The last time Euanthe saw rain was eighteen years ago.
Thunder boomed over the silent city.
“Goodbye,” Ejiri said, unsheathing the knife he had strapped to his belt. Still stained with Amaya’s blood.
The sound of its sheath clicking open reverberated throughout the entire desert, drowning out even the crashing thunder and hissing rain.
He held the blade to his chest, slid it between his ribs, and drove it into his heart.
Ciara dared to open one eye.
She was unscathed. And Ren, in her arms, was unscathed.
Two Witches stood, the ones who had fought on their side.
Everyone else crumbled to ash.
Thunder echoed across the city, dark clouds roiling in the sky.
The storm opened its wound, bleeding thick drops of rain across Berea. Ren stood like a doe from a hiding place and helped Ciara to her feet, uneasy now, her insides buzzing with something new and undiscovered. Ciara pressed a hand against her stomach and felt it purring almost—a deep, otherworldly vibration.
And then the bottom dropped.
Castor crawled on hands and knees as the world turned to ash beneath him. As icy daggers of rain shattered across Berea—sluicing down roofs and carrying debris from the battle down the streets, churning it all through the sewer grates.
When he reached Eileen, he first grabbed her face in his hands and wrapped her up in a kiss. Then, he examined her arms, the wounds already closed up. There were twin scars—long and white—where Serilda had cut her open.
Tears ran down Eileen’s face, seeping from her Witchen red eyes.
Brighter than Saoirse’s flame.
Brighter than the sun itself.
Once the Blue-Eyed Witch, and then the hybrid with purple eyes, and now a Witch. Burning and red and filled with hate and shame.
“Eileen…” Castor put a hand to her face, feeling her skin, making sure it was the same—that she was the same.
She didn’t speak. She just leaned into him and cried.
Sheets of icy rain shattered through Berea’s empty streets, washing away the ash that coated everything like snow.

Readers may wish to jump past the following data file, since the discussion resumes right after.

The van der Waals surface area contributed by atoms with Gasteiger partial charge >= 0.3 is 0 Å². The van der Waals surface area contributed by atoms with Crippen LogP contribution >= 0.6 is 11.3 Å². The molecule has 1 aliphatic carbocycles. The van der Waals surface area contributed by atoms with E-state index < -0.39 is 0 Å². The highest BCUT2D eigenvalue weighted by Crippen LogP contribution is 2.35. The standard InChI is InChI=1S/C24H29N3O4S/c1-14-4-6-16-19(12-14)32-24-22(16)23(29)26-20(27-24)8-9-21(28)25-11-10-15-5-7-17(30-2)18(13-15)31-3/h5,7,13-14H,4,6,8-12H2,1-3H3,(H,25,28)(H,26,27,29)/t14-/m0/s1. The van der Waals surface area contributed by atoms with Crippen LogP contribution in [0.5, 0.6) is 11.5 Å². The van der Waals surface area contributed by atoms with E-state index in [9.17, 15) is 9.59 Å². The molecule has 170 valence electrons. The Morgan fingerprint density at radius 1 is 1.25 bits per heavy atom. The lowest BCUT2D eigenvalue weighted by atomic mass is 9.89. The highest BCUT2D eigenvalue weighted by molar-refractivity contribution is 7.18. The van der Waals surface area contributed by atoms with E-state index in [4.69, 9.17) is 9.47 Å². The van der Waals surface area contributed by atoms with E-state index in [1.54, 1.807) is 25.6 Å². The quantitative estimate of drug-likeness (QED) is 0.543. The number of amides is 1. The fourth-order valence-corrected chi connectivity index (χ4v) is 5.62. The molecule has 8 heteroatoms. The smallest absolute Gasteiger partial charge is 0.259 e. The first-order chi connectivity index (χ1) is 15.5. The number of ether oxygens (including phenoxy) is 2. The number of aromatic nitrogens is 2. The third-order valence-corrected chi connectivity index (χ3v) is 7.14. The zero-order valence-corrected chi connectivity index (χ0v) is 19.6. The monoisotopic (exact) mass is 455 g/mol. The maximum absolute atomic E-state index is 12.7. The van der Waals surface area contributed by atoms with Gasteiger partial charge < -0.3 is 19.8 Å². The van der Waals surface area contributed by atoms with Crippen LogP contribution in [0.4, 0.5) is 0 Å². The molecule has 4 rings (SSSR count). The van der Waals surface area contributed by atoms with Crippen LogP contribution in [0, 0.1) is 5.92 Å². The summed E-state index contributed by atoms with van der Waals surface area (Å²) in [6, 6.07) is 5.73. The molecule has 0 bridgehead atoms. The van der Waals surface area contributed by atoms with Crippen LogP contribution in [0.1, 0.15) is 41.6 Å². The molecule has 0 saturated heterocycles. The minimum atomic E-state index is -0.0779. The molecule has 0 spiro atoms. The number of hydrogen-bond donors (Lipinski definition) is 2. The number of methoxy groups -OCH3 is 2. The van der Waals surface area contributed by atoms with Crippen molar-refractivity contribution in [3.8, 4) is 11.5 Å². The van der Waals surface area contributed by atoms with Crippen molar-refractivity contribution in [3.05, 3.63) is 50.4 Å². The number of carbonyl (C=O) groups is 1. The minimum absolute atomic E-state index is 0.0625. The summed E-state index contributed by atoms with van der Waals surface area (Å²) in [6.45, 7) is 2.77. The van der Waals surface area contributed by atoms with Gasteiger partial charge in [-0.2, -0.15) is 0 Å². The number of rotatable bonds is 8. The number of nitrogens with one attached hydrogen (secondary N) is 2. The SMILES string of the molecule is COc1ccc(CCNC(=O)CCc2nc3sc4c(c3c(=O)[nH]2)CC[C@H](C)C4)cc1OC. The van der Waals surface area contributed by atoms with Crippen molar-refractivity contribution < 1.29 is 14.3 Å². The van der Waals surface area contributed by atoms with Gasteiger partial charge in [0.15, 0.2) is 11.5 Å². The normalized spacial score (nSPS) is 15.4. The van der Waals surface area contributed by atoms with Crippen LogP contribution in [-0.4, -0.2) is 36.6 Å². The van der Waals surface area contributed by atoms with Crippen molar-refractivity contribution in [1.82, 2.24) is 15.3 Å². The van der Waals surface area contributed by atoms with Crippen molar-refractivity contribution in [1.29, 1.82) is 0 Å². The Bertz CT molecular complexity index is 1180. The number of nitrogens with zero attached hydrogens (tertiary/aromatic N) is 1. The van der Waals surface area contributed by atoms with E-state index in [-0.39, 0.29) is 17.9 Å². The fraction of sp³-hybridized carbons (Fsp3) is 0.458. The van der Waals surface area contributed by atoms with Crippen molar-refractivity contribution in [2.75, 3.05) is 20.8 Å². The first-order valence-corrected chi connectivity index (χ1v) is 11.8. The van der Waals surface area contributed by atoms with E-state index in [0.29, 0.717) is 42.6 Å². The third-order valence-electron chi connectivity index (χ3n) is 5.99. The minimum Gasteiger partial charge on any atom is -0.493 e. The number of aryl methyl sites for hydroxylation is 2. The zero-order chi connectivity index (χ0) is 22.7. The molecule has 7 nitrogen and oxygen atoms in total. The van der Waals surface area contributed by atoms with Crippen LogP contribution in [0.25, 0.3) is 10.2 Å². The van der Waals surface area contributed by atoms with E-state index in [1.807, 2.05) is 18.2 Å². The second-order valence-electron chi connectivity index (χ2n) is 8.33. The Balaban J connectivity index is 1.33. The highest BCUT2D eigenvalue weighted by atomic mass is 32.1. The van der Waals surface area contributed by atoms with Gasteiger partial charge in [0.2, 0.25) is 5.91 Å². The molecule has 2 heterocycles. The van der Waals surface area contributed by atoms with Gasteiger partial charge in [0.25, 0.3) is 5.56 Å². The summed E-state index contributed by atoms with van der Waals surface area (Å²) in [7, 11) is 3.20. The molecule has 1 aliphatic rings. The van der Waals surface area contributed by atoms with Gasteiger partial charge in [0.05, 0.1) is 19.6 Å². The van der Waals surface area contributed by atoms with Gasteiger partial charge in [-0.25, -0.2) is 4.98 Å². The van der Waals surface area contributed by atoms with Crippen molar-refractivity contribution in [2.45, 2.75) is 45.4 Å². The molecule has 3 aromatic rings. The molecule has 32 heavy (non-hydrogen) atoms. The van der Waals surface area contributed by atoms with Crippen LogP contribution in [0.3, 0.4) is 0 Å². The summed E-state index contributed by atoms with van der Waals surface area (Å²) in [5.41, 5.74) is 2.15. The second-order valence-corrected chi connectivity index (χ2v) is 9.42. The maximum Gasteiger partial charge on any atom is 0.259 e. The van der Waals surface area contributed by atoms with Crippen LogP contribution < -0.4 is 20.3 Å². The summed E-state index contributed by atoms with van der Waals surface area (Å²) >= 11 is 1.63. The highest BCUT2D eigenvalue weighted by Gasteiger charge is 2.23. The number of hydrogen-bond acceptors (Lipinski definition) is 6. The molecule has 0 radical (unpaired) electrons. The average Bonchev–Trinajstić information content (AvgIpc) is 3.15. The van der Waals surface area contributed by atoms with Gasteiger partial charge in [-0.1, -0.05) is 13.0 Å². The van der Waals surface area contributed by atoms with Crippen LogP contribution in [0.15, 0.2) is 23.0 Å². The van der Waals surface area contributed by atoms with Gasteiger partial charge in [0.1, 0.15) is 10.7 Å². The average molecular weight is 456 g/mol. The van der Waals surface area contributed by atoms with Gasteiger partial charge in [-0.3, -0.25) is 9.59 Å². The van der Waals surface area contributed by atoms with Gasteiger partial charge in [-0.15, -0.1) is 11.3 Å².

Finn stumbled up the street with Jack, Devdan, Safia, and Lawrence beside him, all of them making their way toward the castle to see what happened and where Eileen was and why it was raining in Euanthe.
It hadn’t rained in Euanthe for Finn’s entire life.
And now—it poured harder than it had the night of the winter turning, falling in sheets so dense they couldn’t see five feet ahead of them. The only reason Finn knew where he led the group was because he had grown up there and could maneuver through Berea in his sleep.
But he could barely concentrate with that voice roaring in his mind.
ALIVE, MY SHELL, YOU’RE ALIVE, LISTEN TO ME
MY SHELL PLEASE LISTEN TO ME.
Finn’s head suddenly felt funny, like it was just swept up by something, soaring through the air like the boulder flung by the trebuchet. His lips tingled and his vision darkened and then he crumpled on the city street, rain pounding over him.
“Listen to me,” a masculine voice says. It sounds more human than it ever has before.
“I’m listening,” Finn says, slightly agitated.
The man appears out of mist. He has no hair, no face, and no clothes.
“Tell Raoul Hadar’s heir that my sister is not dead.”
His voice sounds like water pouring against stone, but Finn understands every word.
“She is where her shell began her mortal life. The Witchen shell asked for immortality, so I gave her a second life. I never meant to bring my sister into this. She…brought herself into this…took over what I was doing.”
“Yes,” the man hisses. “Raoul’s heir will know what I speak of. Thank her for her sacrifice. From me.”
Finn nodded. “Anything else?”
The man with no hair, no face, and no clothes hesitated. “Kill Saoirse.”